Astronomers using European Southern Observatory’s (ESO) Very Large Telescope (VLT) have for the first time obtained a three-dimensional view of the distribution of the innermost material expelled by a recently exploded star.
The original blast was not only powerful, according to the new results. It was also more concentrated in one particular direction.
This is a strong indication that the supernova must have been very turbulent, supporting the most recent computer models.
Unlike the Sun, which will die rather quietly, massive stars arriving at the end of their brief life explode as supernovae, hurling out a vast quantity of material.
In this class, Supernova 1987A (SN 1987A) in the nearby Large Magellanic Cloud galaxy occupies a very special place. Seen in 1987, it was the first supernova for 383 years bright enough to be seen in the sky with just the naked eye.
Because of its relative closeness, it has been possible for astronomers to study the explosion of a massive star and its aftermath in more detail than ever before.
SN 1987A has been a bonanza for astrophysicists. It provided several notable observational ‘firsts’: the detection of neutrinos from the collapsing inner stellar core triggering the explosion; the identification on archival photographic plates of the star before it exploded; the signs of a lopsided explosion; the direct observation of the radioactive elements produced during the blast; observation of the formation of dust in the supernova, as well as the detection of the gas surrounding the star.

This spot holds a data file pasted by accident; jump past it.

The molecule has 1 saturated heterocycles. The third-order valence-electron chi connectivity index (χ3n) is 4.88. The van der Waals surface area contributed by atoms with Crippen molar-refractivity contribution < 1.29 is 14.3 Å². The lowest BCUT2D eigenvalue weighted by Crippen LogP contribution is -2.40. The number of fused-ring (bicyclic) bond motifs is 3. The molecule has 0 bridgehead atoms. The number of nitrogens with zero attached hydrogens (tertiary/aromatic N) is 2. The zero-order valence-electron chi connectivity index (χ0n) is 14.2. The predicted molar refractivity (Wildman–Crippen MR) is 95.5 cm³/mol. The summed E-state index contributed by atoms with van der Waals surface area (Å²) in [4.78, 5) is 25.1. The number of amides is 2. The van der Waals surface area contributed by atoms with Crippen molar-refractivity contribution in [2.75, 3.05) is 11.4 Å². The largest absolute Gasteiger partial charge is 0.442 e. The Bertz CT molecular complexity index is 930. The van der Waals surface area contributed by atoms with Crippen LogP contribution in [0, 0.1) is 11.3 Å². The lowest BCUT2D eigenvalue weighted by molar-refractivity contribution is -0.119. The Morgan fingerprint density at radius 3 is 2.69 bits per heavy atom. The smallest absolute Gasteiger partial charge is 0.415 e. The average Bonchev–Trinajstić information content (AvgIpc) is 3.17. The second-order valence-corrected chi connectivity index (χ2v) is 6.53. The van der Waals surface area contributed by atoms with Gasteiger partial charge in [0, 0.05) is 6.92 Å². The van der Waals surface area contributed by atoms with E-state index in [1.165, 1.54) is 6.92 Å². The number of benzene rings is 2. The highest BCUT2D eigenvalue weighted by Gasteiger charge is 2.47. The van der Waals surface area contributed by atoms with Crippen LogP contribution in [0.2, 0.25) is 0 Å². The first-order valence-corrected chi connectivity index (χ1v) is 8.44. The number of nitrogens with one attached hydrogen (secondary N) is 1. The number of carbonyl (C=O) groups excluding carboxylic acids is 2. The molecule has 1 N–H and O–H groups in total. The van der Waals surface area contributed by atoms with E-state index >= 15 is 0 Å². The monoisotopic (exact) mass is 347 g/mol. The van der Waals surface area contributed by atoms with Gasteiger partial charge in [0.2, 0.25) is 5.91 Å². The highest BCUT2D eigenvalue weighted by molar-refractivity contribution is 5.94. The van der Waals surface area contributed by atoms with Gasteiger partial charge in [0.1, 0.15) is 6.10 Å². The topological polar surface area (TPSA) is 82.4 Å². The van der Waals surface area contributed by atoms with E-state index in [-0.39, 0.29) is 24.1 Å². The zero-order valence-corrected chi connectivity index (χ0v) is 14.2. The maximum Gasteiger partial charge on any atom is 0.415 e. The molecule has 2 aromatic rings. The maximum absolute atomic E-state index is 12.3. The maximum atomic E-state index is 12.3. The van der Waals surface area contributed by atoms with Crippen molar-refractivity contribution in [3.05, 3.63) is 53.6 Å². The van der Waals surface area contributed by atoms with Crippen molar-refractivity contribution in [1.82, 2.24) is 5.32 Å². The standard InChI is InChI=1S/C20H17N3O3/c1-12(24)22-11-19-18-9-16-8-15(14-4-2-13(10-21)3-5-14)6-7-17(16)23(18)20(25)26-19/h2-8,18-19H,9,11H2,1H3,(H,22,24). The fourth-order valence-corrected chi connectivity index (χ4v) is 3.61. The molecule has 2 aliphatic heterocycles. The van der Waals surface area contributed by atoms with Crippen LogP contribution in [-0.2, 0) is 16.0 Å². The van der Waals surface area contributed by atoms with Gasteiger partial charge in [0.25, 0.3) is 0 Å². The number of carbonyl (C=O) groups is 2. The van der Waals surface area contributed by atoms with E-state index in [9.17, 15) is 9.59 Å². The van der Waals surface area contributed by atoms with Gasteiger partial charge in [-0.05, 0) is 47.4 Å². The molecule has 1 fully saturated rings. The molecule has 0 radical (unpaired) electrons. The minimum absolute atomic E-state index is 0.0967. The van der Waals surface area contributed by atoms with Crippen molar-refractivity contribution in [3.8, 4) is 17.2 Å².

A lopsided blast
New observations making use of a unique instrument, SINFONI, on the VLT have provided even deeper knowledge of this amazing event, as astronomers have now been able to make the first-ever 3D reconstruction of the central parts of the exploding material.
This view shows that the explosion was stronger and faster in some directions than others, leading to an irregular shape with some parts stretching out further into space.
The first material to be ejected from the explosion travelled at an incredible 100 million km per hour, which is about a tenth of the speed of light or around 100,000 times faster than a passenger jet.
Even at this breakneck speed it has taken the blast 10 years to reach a previously existing ring of gas and dust puffed out much earlier from the dying star. The images also demonstrate that another blast wave is travelling ten times more slowly and is being heated by radioactive elements created in the explosion.
“We have established the velocity distribution of the inner ejecta of Supernova 1987A,” says lead author Karina Kjær. “Just how a supernova explodes is not very well understood, but the way the star exploded is imprinted on this inner material. We can see that this material was not ejected symmetrically in all directions, but rather seems to have had a preferred direction. Besides, this direction is different to what was expected from the position of the ring.”
Such asymmetric behaviour was predicted by some of the most recent computer models of supernovae, which found that large-scale instabilities occur during the explosion. The new observations are thus the first direct confirmation of such models.
Adapted from information issued by ESO / L. Calçada.
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